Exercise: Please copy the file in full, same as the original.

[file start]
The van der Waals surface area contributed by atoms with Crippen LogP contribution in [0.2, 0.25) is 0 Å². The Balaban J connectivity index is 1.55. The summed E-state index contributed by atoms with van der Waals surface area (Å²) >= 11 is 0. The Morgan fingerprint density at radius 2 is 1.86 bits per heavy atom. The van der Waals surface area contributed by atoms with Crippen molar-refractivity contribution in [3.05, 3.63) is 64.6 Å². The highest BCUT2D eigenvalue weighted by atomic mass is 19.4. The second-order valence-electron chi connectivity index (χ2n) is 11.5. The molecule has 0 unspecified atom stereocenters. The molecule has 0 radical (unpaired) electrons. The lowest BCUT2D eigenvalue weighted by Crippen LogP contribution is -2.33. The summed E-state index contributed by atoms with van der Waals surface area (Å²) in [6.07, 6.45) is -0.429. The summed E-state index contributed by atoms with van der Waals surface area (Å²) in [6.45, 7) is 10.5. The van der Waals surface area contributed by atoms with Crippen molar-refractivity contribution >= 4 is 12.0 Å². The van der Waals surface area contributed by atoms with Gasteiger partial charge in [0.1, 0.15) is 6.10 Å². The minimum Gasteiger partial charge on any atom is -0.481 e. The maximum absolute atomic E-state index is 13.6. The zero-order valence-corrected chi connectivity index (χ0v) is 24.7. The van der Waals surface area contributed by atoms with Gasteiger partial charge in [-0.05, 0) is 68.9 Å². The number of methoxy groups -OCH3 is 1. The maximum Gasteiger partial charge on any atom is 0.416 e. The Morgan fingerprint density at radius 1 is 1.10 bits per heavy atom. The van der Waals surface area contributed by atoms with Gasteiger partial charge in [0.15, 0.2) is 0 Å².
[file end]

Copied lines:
The van der Waals surface area contributed by atoms with Crippen LogP contribution in [0.2, 0.25) is 0 Å². The Balaban J connectivity index is 1.55. The summed E-state index contributed by atoms with van der Waals surface area (Å²) >= 11 is 0. The Morgan fingerprint density at radius 2 is 1.86 bits per heavy atom. The van der Waals surface area contributed by atoms with Crippen molar-refractivity contribution in [3.05, 3.63) is 64.6 Å². The highest BCUT2D eigenvalue weighted by atomic mass is 19.4. The second-order valence-electron chi connectivity index (χ2n) is 11.5. The molecule has 0 unspecified atom stereocenters. The molecule has 0 radical (unpaired) electrons. The lowest BCUT2D eigenvalue weighted by Crippen LogP contribution is -2.33. The summed E-state index contributed by atoms with van der Waals surface area (Å²) in [6.07, 6.45) is -0.429. The summed E-state index contributed by atoms with van der Waals surface area (Å²) in [6.45, 7) is 10.5. The van der Waals surface area contributed by atoms with Crippen molar-refractivity contribution >= 4 is 12.0 Å². The van der Waals surface area contributed by atoms with Gasteiger partial charge in [0.1, 0.15) is 6.10 Å². The minimum Gasteiger partial charge on any atom is -0.481 e. The maximum absolute atomic E-state index is 13.6. The zero-order valence-corrected chi connectivity index (χ0v) is 24.7. The van der Waals surface area contributed by atoms with Gasteiger partial charge in [-0.05, 0) is 68.9 Å². The number of methoxy groups -OCH3 is 1. The maximum Gasteiger partial charge on any atom is 0.416 e. The Morgan fingerprint density at radius 1 is 1.10 bits per heavy atom. The van der Waals surface area contributed by atoms with Gasteiger partial charge in [0.15, 0.2) is 0 Å².